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Does PR equal an automatic Social Media Pass?

August 13, 2009

Ever since I posted about it a few months ago and my good friend David posted about it yesterday, I’ve been thinking: I really don’t know if PR agencies should be executing social media for their clients.

Ok, before you get in a tizzy, hear me out. Many PR professionals are rockstars at social media. They know what they are talking about. They are intelligent and bring great ideas to the table. I think PR agencies can help with strategy, types of platforms, messaging and HOW the brand should execute it. Should they be on the ones to execute it?

I really don’t know. Is there a good example? Comcast, Zappos, Southwest Air – all run internally.

In my opinion, that might be stepping over the line. It’s almost like you, as the agency on record, are the spokesperson for the brand. That should be an internal thing. You can help them with marketing strategy, alignment, what to say – that is what we do as PR professionals.  But they should be the ones saying it – not the person who is getting paid by them to say it.

When I write a press release, I always try to quote a member, or if media asks for an interview, I don’t want them talking to me. I try to volunteer a member first. Why? Because they are the brand. I represent it. I’m quoted all the time as the spokesperson, and on the corporate side, I know the brand backward and forward.

They have the 100 percent genuine voice and understand the brand like the back of their hand.

PR agencies are valuable in so many ways to a client. But is it a type of ghostwriting if the agency on record is tweeting for their brand? I realize that PR is in the background a lot – and that could be the case here – but is it how it should happen?

So what do you think?

38 Comments leave one →
  1. August 13, 2009 8:06 am

    Girl, you always have to tackle the sticky subjects! I love it!

    I do think it is a form of ghostwriting if agent or agency takes over blogging. We are guides in this wonderful world of social media and can help forge tools with strategy. If we preach authenticity, we better practice it.

  2. August 13, 2009 8:13 am

    Agreed. I think agencies are highly valuable to their clients, and within the job function, bringing information, ideas, helping with messaging, etc. – that is what they are there for. That’s my thing – is it really authentic (like so many preach) if we aren’t letting the brand near a computer?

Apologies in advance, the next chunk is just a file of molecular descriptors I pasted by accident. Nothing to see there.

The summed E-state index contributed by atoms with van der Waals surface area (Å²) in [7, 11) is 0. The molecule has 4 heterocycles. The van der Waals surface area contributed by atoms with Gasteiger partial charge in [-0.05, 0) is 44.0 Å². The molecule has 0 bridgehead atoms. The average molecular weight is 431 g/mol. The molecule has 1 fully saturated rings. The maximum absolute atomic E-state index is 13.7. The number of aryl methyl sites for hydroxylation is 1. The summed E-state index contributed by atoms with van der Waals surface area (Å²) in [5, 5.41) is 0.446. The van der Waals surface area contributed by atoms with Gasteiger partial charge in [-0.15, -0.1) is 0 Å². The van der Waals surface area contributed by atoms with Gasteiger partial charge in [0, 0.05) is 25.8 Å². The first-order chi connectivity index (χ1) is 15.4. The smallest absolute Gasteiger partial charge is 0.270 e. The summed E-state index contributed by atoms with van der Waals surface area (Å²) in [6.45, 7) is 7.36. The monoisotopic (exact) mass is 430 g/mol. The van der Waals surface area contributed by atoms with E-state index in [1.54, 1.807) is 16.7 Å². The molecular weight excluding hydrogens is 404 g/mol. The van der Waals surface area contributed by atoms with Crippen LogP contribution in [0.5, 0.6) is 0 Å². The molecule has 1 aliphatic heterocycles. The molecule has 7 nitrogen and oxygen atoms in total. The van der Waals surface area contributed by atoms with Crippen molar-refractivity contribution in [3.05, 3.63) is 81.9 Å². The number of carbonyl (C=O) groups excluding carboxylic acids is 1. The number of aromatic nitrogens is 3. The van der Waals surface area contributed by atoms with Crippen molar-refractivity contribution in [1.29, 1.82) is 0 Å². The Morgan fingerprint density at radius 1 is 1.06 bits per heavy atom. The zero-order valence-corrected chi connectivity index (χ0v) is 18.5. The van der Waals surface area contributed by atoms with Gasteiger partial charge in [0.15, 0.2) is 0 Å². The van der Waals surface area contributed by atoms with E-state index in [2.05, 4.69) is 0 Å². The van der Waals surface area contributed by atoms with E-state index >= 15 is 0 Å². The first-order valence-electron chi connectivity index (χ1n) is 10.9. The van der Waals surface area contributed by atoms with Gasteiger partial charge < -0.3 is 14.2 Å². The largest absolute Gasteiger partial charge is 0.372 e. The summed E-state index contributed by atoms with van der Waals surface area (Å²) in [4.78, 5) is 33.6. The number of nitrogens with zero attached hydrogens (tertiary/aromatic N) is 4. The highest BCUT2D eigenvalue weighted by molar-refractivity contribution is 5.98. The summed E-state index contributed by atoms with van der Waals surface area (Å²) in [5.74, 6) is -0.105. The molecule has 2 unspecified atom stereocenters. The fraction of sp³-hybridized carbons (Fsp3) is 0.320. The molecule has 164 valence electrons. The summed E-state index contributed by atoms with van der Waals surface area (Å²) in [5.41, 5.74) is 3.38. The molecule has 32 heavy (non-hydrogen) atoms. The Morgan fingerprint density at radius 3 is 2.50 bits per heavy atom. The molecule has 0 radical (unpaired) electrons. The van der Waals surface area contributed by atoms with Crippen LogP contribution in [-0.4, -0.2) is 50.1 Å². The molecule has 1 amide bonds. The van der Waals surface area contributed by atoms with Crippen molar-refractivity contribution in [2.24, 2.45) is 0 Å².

3. Erik permalink
    August 13, 2009 8:20 am

    I have to agree with you. I think PR agencies MUST advise and make recommendations more on a strategic level, but shouldn’t be the ones interacting with the public as the company… it only creates a false presence and at the end can make more harm than help.

  4. August 13, 2009 8:22 am

    Disagree With Me Will You…You Realize of course, This Means War!

    Ok, Only Kidding. I do think that the brand’s internal communications team should be at the forefront of the operation. My post was meant to point out that PR Pros understand the territory and should be the ones guiding and overseeing the initiative. I do advocate the interaction between brand and consumer – without the buffers of marketers or even PR people. And I do agree that Marketers, Advertisers, Cust Service Reps, and Internal Brand Members all have a place in a comprehensive social media plan. However, the penultimate goal being establishing a relationship with the public (and only after that driving traffic, sales, raising awareness, branding…etc) – that’s the forte of PR – and why we should be leading the charge – not that we should be the only ones involved, by any means.

    • August 13, 2009 8:24 am

      Oh D, I know. 🙂 I was so riled up last night when people kept beating me down because I didn’t think that being in PR meant you automatically got to execute SM. Your post just made me think further – and your writing has some amazing points which you reiterated here. Kudos, my friend!